Why Did Busloads Of Asian Tourists Suddenly Arrive In This English Village? : Parallels Residents of Kidlington awoke one morning to find hundreds of foreign tourists snapping photos on their front lawns. For six weeks, the visitors continued to come by the busload. Then they vanished.
NPR logo

Why Did Busloads Of Asian Tourists Suddenly Arrive In This English Village?

  • Download
  • <iframe src="https://www.npr.org/player/embed/486650221/487729977" width="100%" height="290" frameborder="0" scrolling="no" title="NPR embedded audio player">
  • Transcript
Why Did Busloads Of Asian Tourists Suddenly Arrive In This English Village?

Why Did Busloads Of Asian Tourists Suddenly Arrive In This English Village?

  • Download
  • <iframe src="https://www.npr.org/player/embed/486650221/487729977" width="100%" height="290" frameborder="0" scrolling="no" title="NPR embedded audio player">
  • Transcript

RENEE MONTAGNE, HOST:

A tiny village in rural England suddenly found itself on the international tourists map, and no one knows why. Kidlington is about an hour and a half outside of London and a pleasant enough place. Then, one day, seemingly out of nowhere, it had more tourists than it could handle. Lauren Frayer went there to investigate.

(SOUNDBITE OF BELL)

UNIDENTIFIED WOMAN: Last orders at the bar please.

LAUREN FRAYER, BYLINE: The King's Arms pub has been around 300 years here in Kidlington in rural Oxfordshire.

GERRY MCGRATH: And it tends to gather the elder generation rather than the youngsters.

FRAYER: One day this spring, bar man Gerry McGrath recalls how a tour bus pulled up.

MCGRATH: Suddenly, a coach turned up out the front and they just started walking along, taking photos, went and asked if they could sit beside people.

FRAYER: About 100 Asian tourists. They all ordered orange juice. McGrath didn't have enough. The next day, another bus load and then another.

FRAN BEESLEY: The coaches will either stop further down the road outside the Baptist church.

BEESLEY: Fran Beesley was still in her bathrobe one morning when she found a Japanese family taking photos of her flower beds. She lives in a 1970s bungalow, and it was trash collection day.

BEESLEY: I saw this gentleman putting his camera away. Well, as you can see, it's just - you got vegetables and just geraniums. And this house further along here where there's a trampoline in the front garden, and they asked if they could have a go on the trampoline and...

FRAYER: Adults.

BEESLEY: Yeah.

FRAYER: She tried to offer them tea. The bus driver was Polish. The tourists Japanese she thinks. They said something about Harry Potter.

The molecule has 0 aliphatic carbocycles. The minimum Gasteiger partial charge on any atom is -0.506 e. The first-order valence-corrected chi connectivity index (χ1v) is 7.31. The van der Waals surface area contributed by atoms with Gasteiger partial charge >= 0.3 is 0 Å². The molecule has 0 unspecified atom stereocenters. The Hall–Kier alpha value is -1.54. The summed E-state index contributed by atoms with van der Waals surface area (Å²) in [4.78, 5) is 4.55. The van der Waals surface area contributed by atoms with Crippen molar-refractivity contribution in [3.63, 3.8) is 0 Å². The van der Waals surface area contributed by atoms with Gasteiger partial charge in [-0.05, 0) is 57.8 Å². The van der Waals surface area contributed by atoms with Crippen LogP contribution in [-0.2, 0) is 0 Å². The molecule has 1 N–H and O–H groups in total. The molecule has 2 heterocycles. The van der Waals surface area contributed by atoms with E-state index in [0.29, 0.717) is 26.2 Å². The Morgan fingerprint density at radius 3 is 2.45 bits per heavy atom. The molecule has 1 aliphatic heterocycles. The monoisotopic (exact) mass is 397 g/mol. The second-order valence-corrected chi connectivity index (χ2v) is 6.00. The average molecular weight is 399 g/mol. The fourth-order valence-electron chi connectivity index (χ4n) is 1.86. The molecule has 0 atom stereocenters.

FRANCHESCA BOURKE: Just weird, just really strange to see.

FRAYER: Franchesca Bourke and Jack Tysoe are self-appointed town sleuths. They think tour guides have lied and said Harry Potter was filmed here. It wasn't. Some Hogwarts scenes were filmed in nearby Oxford. And this is a convenient pit stop from the outlet malls nearby. There's also the British detective show "Inspector Morse."

Could that have caught on abroad?

JACK TYSOE: There's potential in the "Morse" thing because a lot of it is shot in streets in Oxford.

FRAYER: Villagers wonder if they're being punked. But before the mystery could be solved, the tourists have disappeared. It's been more than two weeks since the last bus load. The streets of Kidlington seem eerily quiet.

MAURICE BILLINGTON: This is the old part of Kidlington. I love the place - love it. And we'd go down there and you'd get to the river Cherwell. It was lovely. We used to go down there when we was little. There was 10 of us. My mum had 10 children.

FRAYER: Parish Council Chief Maurice Billington says there's so much to see in little Kidlington, a medieval church with stained glass, the village hall. If only the tourists would come back.

BILLINGTON: I said if we can put a couple of tables up and sell cream teas.

FRAYER: People here were just getting used to all the company. For NPR News, I'm Lauren Frayer in Kidlington in rural Oxfordshire, England.

Copyright © 2016 NPR. All rights reserved. Visit our website terms of use and permissions pages at www.npr.org for further information.

NPR transcripts are created on a rush deadline by Verb8tm, Inc., an NPR contractor, and produced using a proprietary transcription process developed with NPR. This text may not be in its final form and may be updated or revised in the future. Accuracy and availability may vary. The authoritative record of NPR’s programming is the audio record.